Book Image

Malware Analysis Techniques

By : Dylan Barker
Book Image

Malware Analysis Techniques

By: Dylan Barker

Overview of this book

Malicious software poses a threat to every enterprise globally. Its growth is costing businesses millions of dollars due to currency theft as a result of ransomware and lost productivity. With this book, you'll learn how to quickly triage, identify, attribute, and remediate threats using proven analysis techniques. Malware Analysis Techniques begins with an overview of the nature of malware, the current threat landscape, and its impact on businesses. Once you've covered the basics of malware, you'll move on to discover more about the technical nature of malicious software, including static characteristics and dynamic attack methods within the MITRE ATT&CK framework. You'll also find out how to perform practical malware analysis by applying all that you've learned to attribute the malware to a specific threat and weaponize the adversary's indicators of compromise (IOCs) and methodology against them to prevent them from attacking. Finally, you'll get to grips with common tooling utilized by professional malware analysts and understand the basics of reverse engineering with the NSA's Ghidra platform. By the end of this malware analysis book, you’ll be able to perform in-depth static and dynamic analysis and automate key tasks for improved defense against attacks.
Table of Contents (17 chapters)
Section 1: Basic Techniques
Section 2: Debugging and Anti-Analysis – Going Deep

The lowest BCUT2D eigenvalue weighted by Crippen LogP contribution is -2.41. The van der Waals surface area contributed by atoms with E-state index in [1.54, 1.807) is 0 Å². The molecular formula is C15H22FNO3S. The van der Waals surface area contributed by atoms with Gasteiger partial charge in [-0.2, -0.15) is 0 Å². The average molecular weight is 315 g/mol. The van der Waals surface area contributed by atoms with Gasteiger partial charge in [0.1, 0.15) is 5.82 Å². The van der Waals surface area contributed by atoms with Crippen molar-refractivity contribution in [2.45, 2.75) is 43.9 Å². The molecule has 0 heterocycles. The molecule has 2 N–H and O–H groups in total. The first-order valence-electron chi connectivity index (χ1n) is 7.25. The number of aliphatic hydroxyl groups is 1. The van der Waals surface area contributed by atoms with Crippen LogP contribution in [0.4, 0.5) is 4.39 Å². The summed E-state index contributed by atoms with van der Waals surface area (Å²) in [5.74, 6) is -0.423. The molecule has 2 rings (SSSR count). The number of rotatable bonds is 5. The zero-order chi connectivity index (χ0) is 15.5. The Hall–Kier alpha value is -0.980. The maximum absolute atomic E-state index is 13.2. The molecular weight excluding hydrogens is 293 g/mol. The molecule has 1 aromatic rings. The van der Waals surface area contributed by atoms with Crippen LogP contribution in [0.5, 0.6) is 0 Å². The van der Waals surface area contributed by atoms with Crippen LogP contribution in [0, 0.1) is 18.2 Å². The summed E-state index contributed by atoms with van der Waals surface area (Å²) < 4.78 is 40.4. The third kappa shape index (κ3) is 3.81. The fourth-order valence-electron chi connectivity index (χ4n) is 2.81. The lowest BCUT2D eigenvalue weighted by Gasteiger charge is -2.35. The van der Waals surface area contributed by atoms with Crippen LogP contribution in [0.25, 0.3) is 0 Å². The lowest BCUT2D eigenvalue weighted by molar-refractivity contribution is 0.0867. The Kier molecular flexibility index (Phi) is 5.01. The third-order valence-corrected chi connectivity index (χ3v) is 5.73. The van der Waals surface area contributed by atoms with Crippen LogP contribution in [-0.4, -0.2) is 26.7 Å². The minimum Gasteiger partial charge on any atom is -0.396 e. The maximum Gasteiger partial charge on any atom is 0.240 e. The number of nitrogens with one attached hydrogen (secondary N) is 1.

Section 3: Reporting and Weaponizing Your Findings
Section 4: Challenge Solutions

Discovering enumeration by the enemy

While not strictly part of dynamic analysis, sometimes in malware analysis, an infection will be accompanied by active enumeration and interactivity by an adversary.

This is done primarily through reconnaissance tools downloaded to the host and executed. Different threat actors have different tools they prefer, but the idea is always the same: discover more hosts, with more vulnerabilities or users, and exploit those to gain a larger foothold within the network.

Domain checks

Some actors will utilize enumeration to decide whether a target is worth attacking at all – for instance, in some Emotet binary executions, the binary will issue commands to check for a domain such as net user /domain to see what domain, if any, exists. If this check fails, it's likely not worth their time to interact with, and the execution may halt.

In the instance that a domain is found, the threat actor will probably attempt to enumerate the users...